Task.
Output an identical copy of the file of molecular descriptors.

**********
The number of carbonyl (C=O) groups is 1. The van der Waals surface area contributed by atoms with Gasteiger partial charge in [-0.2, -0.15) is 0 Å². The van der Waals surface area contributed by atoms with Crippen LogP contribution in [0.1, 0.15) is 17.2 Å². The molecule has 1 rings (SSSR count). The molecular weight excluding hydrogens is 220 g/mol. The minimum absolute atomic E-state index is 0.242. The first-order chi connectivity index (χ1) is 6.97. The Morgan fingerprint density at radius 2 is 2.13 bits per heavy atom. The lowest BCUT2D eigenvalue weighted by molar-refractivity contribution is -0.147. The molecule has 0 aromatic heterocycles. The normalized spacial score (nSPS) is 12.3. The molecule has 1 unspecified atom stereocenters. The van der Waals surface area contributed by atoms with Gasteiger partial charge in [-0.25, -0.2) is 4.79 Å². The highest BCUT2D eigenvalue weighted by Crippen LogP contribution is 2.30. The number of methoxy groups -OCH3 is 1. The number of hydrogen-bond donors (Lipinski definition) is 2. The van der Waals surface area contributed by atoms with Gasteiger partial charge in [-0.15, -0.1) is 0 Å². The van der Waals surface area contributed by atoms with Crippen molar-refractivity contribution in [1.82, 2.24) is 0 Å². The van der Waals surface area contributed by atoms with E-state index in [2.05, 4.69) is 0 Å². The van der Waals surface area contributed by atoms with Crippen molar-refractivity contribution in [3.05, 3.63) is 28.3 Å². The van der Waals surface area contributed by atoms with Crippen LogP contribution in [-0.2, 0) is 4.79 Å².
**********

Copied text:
The number of carbonyl (C=O) groups is 1. The van der Waals surface area contributed by atoms with Gasteiger partial charge in [-0.2, -0.15) is 0 Å². The van der Waals surface area contributed by atoms with Crippen LogP contribution in [0.1, 0.15) is 17.2 Å². The molecule has 1 rings (SSSR count). The molecular weight excluding hydrogens is 220 g/mol. The minimum absolute atomic E-state index is 0.242. The first-order chi connectivity index (χ1) is 6.97. The Morgan fingerprint density at radius 2 is 2.13 bits per heavy atom. The lowest BCUT2D eigenvalue weighted by molar-refractivity contribution is -0.147. The molecule has 0 aromatic heterocycles. The normalized spacial score (nSPS) is 12.3. The molecule has 1 unspecified atom stereocenters. The van der Waals surface area contributed by atoms with Gasteiger partial charge in [-0.25, -0.2) is 4.79 Å². The highest BCUT2D eigenvalue weighted by Crippen LogP contribution is 2.30. The number of methoxy groups -OCH3 is 1. The number of hydrogen-bond donors (Lipinski definition) is 2. The van der Waals surface area contributed by atoms with Gasteiger partial charge in [-0.15, -0.1) is 0 Å². The van der Waals surface area contributed by atoms with Crippen molar-refractivity contribution in [1.82, 2.24) is 0 Å². The van der Waals surface area contributed by atoms with E-state index in [2.05, 4.69) is 0 Å². The van der Waals surface area contributed by atoms with Crippen molar-refractivity contribution in [3.05, 3.63) is 28.3 Å². The van der Waals surface area contributed by atoms with Crippen LogP contribution in [-0.2, 0) is 4.79 Å².